In 2019, Kenya entered into a Public Private Partnership (PPP) under the BOT (Build-Operate-Transfer) model with China Road & Bridge Corporation (CRBC) to finance and construct a 26.7-kilometer Class A dual-carriageway road, dubbed the ‘Nairobi Expressway’. According to CRBC’s 2021 Annual Report, the estimated total investment budget for the project was RMB 4.7 bn (USD …
In 2019, Kenya entered into a Public Private Partnership (PPP) under the BOT (Build-Operate-Transfer) model with China Road & Bridge Corporation (CRBC) to finance and construct a 26.7-kilometer Class A dual-carriageway road, dubbed the ‘Nairobi Expressway’. According to CRBC’s 2021 Annual Report, the estimated total investment budget for the project was RMB 4.7 bn (USD 696.5 mn). The expressway, which runs from Mlolongo to the James Gichuru Road / Waiyaki Way intersection, is expected to ease traffic flow on Mombasa Road, Uhuru Highway and Waiyaki Way.
The Moja Expressway Company, a subsidiary of CRBC, will operate the project for 27 years and thereafter hand it over to the Kenya National Highway Authority (KeNHA). To recoup its investments, CRBC will collect toll fees from road users. On 31st December 2020, the Ministry of Transport gazetted the base toll rates for the expressway, with motorists expected to be charged between Kshs 100 – Kshs 1,550 ( USD 0.90 – USD 13.3). However, in April 2022, following the continued depreciation of the Kenya shilling, the base rates were adjusted upwards to range between Kshs 120 – 1,800 (USD 1.0 – USD 15.4). Key to note is that the rates depend on the type of vehicle and the entry and exit points and may be adjusted as per the Consumer Price Index and Exchange Rate on and after the commercial operation date.
The expressway was officially opened for the public for trial in May 2022, a year earlier than the expected launch date, with Moja Expressway indicating that motorists using the expressway can pay either through; Cash, Toll card or an Electronic Toll Collection (ETC) service. As at May 2022, the Cabinet Secretary for the Ministry of Transport, Infrastructure, Housing and Urban Development indicated that over 11,000 people had registered to use the expressway.
Senegal’s Dakar-Diamniadio toll road, which opened to the public in 2013 was the first greenfield PPP road in Sub-Saharan Africa. The 25-kilometer toll road was constructed under a PPP between the Eiffage Group, a leading construction group based in Europe, and the Government of Senegal. Eiffage constructed the project under the Build, Finance, Operate and Maintain (BFOM) model, with the estimated cost of the project being USD 462 mn. Since its launch, the toll road has been very successful. The World Bank attributes the success to the relatively low fees charged by the operator (the base rate ranges from USD 0.32 – USD 1.29), the involvement and commitment of the Senegalese government as well as the participation of development institutions in both the public and private financing of the project.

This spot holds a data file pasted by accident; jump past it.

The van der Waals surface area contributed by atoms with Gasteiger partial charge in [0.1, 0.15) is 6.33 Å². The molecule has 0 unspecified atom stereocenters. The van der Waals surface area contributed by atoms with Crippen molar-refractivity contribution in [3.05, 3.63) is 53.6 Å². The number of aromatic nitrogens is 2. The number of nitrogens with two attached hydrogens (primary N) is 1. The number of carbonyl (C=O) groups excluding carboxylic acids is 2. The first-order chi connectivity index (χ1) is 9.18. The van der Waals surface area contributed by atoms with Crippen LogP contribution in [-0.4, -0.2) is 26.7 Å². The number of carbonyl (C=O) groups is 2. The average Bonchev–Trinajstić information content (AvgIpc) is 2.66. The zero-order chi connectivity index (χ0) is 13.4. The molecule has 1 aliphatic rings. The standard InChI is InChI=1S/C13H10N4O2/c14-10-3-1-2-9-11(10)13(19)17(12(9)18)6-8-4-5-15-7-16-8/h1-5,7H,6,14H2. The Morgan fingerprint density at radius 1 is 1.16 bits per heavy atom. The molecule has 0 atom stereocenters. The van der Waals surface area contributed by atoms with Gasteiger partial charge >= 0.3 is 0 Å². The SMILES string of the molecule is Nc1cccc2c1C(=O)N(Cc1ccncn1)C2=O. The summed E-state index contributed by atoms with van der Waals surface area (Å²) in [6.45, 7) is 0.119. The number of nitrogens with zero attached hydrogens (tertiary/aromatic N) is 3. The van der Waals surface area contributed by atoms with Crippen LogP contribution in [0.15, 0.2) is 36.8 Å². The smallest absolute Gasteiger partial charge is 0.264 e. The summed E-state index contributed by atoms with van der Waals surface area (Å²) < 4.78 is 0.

Nairobi Expressway – The Numbers
We sought to find out the viability of the project. We looked at how much CRBC has invested how much they stand to gain during the project’s life. We also determined whether CRBC can exit the project early after breaking even. We conducted a sensitivity analysis and adjusted our assumptions based on the volume of cars using the expressway.
The table below highlights the assumptions made;
Source; Kenya Gazette, Moja Expressway
To determine the payback period for the project, we assumed that 80% of the revenues generated would be the After Tax Cashflows. According to MFG Asset Management, toll roads operate at very high EBITDA margins, with typical urban toll roads using 10-20% of their revenues to operate and maintain the road.
Key take outs from the table above;
The table below highlights the number of years it would take CRBC to break even based on various scenarios;
It is evident that for the Nairobi Expressway to be viable and for CRBC to exit the project within 27 years, approximately 30,000-32,000 cars must use the expressway daily. Given that in May 2022, approximately 31,000 cars had used the expressway daily, this range is feasible. Additionally, according to a publication by the Inter-America Development Bank dubbed ‘Mechanisms for Financing Roads: A Review of International Practice’, for a toll road to be financially viable, an average of 5,000 cars need to pass through it daily. However, should the volume of vehicles using the expressway daily fall below 30,000, we foresee a scenario whereby CRBC will need to review the tenor of the operating period upwards.
Increased traffic congestion along Mombasa Road will continue to be the main driver in increasing the traffic volume on the expressway. The Asian Development Bank indicates that traffic on toll roads can increase 2x- 3x in 5 years as activity along the toll road increases, however, any increase in the toll rates constrains this growth, as these increases are often larger than originally planned. As indicated at the beginning of this blog, the Ministry of transport recently adjusted the base rates upwards following the depreciation of the Kenya shilling. With the shilling continuing to weaken against the dollar, the Ministry of transport may be forced to relook the base toll rates as they try to cushion CRBC against exchange rate losses.
By Ann Wacera, Senior Analyst InVhestia Africa Limited